Peter Oman gave the most recent talk in our seminar, the motivation for which is to explain how the idea of a topos as a generalization of space fits in with the idea of a groupoid as a generalization of space. As a motivation, he mentioned a theorem of Butz and Moerdijk, that any topos \mathcal{E} with “enough points” is equivalent to the topos of sheaves on some topological groupoid. The generalization drops the “enough points” condition, to say that any topos is equivalent to a topos of sheaves on a localic groupoid. Locales are a sort of point-free generalization of topological spaces – they are distributive lattices closed under meets and finite joins, just like the lattice of open sets in a topological space (the meet and join operations then are just unions and intersections). Actually, with the usual idea of a map of lattices (which are functors, since a lattice is a poset, hence a category), the morphisms point the wrong way, so one actually takes the opposite category, \mathbf{Loc}.

(Let me just add that as a generalization of space that isn’t essentially about points, this is nice, but in a rather “commutative” way. There is a noncommutative notion, namely quantales, which are related to locales in rather the same way lattices of subspaces of a Hilbert space H relate to those of open sets in a space. It would be great if an analogous theorem applied there, but neither I nor Peter happen to know if this is so.)

Anyway, the main theorem (due to Joyal and Tierney, in “An Extension of the Galois Theory of Grothendieck” – though see this, for instance) is that one can represent any topos as sheaves on a localic groupoid – ie. internal groupoids in \mathbf{Loc}.

The essential bit of these theorems is localic reflection. This refers to an adjoint pair of functors between \mathbf{Loc} and \mathbf{Top}. The functor pt : \mathbf{Loc} \rightarrow \mathbf{Top} gives the space of points of a locale (i.e. atomic elements of the lattice – those with no other elements between them and the minimal elements which corresponds to the empty set in a topology). The functor Loc : \mathbf{Top} \rightarrow \mathbf{Loc} gives, for any topological space, the locale which is its lattice of open sets. This adjunction turns out to give an equivalence when one restricts to “sober” spaces (for example, Hausdorff spaces are sober), and locales with “enough points” (having no other context for the term, I’ll take this to be a definition of “enough points” for the time being).

Now, part of the point is that locales are a generalization of topological space, and topoi generalize this somewhat further: any locale gives rise to a topos of sheaves on it (analogous to the sheaf of continuous functions on a space). A topos \mathcal{E} may or may not be equivalent to a topos of sheaves on a locale: i.e. \mathcal{E} \simeq Sh(X) might hold for some locale X. If so, the topos is “localic”. Localic reflection just says that Sh induces an equivalence between hom-categories in the 2-categories \mathbf{Loc} and \mathbf{Topoi}. Now, not every topos is localic, but, there is always some locale such that we can compare \mathcal{E} to Sh(X).

In particular, given a map of locales (or even more particularly, a continuous map of spaces) f : X \rightarrow Y, there’s an adjoint pair of inverse-image and direct-image maps f^*: Sh(Y) \rightarrow Sh(X) and f_* : Sh(X) \rightarrow Sh(Y) for passing sheaves back and forth. This gives the idea of a “geometric morphism” of topoi, which is just such an adjoint pair. The theorem is that given any topos \mathcal{E}, these is some “surjective” geometric morphism Sh(X) \rightarrow \mathcal{E} (surjectivity amounts to the claim that the inverse image functor f^* is faithful – i.e. ignores no part of \mathcal{E}). Of course, this f might not be an equivalence (so \mathbf{Topoi} is bigger than \mathbf{Loc}).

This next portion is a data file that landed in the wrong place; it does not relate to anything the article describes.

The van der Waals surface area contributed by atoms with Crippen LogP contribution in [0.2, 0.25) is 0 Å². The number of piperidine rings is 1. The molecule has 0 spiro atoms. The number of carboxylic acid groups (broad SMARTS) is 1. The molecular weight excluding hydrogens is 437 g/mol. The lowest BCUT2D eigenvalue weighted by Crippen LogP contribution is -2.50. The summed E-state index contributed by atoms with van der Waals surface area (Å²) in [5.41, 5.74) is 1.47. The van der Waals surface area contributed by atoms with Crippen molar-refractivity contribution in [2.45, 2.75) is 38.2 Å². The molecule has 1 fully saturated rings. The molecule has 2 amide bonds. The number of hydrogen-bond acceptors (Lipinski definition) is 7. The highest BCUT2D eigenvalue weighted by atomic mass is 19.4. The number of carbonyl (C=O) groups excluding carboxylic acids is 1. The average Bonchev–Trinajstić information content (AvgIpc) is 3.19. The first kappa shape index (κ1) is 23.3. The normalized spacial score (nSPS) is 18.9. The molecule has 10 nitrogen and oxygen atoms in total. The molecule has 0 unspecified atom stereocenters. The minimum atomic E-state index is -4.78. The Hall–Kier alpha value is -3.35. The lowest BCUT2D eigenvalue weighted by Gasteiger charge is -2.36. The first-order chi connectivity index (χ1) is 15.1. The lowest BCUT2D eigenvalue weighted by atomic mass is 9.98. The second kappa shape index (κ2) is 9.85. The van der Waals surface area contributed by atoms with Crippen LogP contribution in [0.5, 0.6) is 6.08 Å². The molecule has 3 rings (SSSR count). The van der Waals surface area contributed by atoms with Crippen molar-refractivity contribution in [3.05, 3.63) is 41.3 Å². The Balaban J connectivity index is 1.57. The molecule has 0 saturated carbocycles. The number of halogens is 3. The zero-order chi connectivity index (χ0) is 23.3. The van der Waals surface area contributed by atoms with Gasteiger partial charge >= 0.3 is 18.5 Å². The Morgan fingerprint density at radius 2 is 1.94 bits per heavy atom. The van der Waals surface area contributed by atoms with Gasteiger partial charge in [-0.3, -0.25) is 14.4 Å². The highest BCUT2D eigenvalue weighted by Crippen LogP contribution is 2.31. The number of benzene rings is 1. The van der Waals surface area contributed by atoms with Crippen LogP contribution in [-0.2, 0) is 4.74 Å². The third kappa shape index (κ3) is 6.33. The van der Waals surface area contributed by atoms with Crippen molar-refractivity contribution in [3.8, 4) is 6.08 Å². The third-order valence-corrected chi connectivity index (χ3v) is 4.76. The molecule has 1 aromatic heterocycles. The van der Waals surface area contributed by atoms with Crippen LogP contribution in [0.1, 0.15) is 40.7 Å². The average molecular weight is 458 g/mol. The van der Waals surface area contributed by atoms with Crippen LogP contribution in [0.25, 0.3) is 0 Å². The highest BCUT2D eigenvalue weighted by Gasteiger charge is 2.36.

Now, the point, however, is that this comparison functor means that \mathcal{E} can’t be TOO much more general than
sheaves on a locale. The point is, given this geometric morphism f, one can form the pullback of f along itself, to get a “fibre product” of topoi: Sh(X) \times_{\mathcal{E}} Sh(X) with the obvious projection maps to Sh(X). Indeed, one can get Sh(X) \times_{\mathcal{E}} Sh(X) \times_{\mathcal{E}} Sh(X), and so on. It turns out these topoi, and these projection maps (thought of, via localic reflection, as locales, and maps between locales) can be treated as the objects and structure maps for a groupoid internal to \mathbf{Loc}. So in particular, we can think of Sh(X) \times_{\mathcal{E}} Sh(X) as the locale of morphisms in the groupoid, and Sh(X) \times_{\mathcal{E}} Sh(X) \times_{\mathcal{E}} Sh(X) as the locale of composable pairs of morphisms.

The theorem, then, is that \mathcal{E} is related to the topos of sheaves on this localic groupoid. More particularly, it is equivalent to the subcategory of objects which satisfy a descent condition. Descent, of course, is a huge issue – and one that’s likely to get much more play in future talks in this seminar, but for the moment, it’s probably sufficient to point to Peter’s slides, and observe that objects which satisfy descent are “global” in some sense (in the case of a sheaf of functions on a space, they correspond to sheaves in which locally defined functions which match on intersections of open sets can be “pasted” to form global functions).

So part of the point here is that locales generalize spaces, and toposes generalize locales, but only about as far as groupoids generalize spaces (by encoding local symmetry). There is also a more refined version (due to Moerdijk and Pronk) that has to do with ringed topoi (which generalize ringed spaces), giving a few conditions which amount to being equivalent to the topos of sheaves on an orbifold (which has some local manifold-like structure, and where the morphisms in the groupoid are fairly tame in that the automorphism groups at each point are finite).

Coming up in the seminar, Tom Prince will be talking about an approach to this whole subject due to Rick Jardine, involving simplicial presheaves.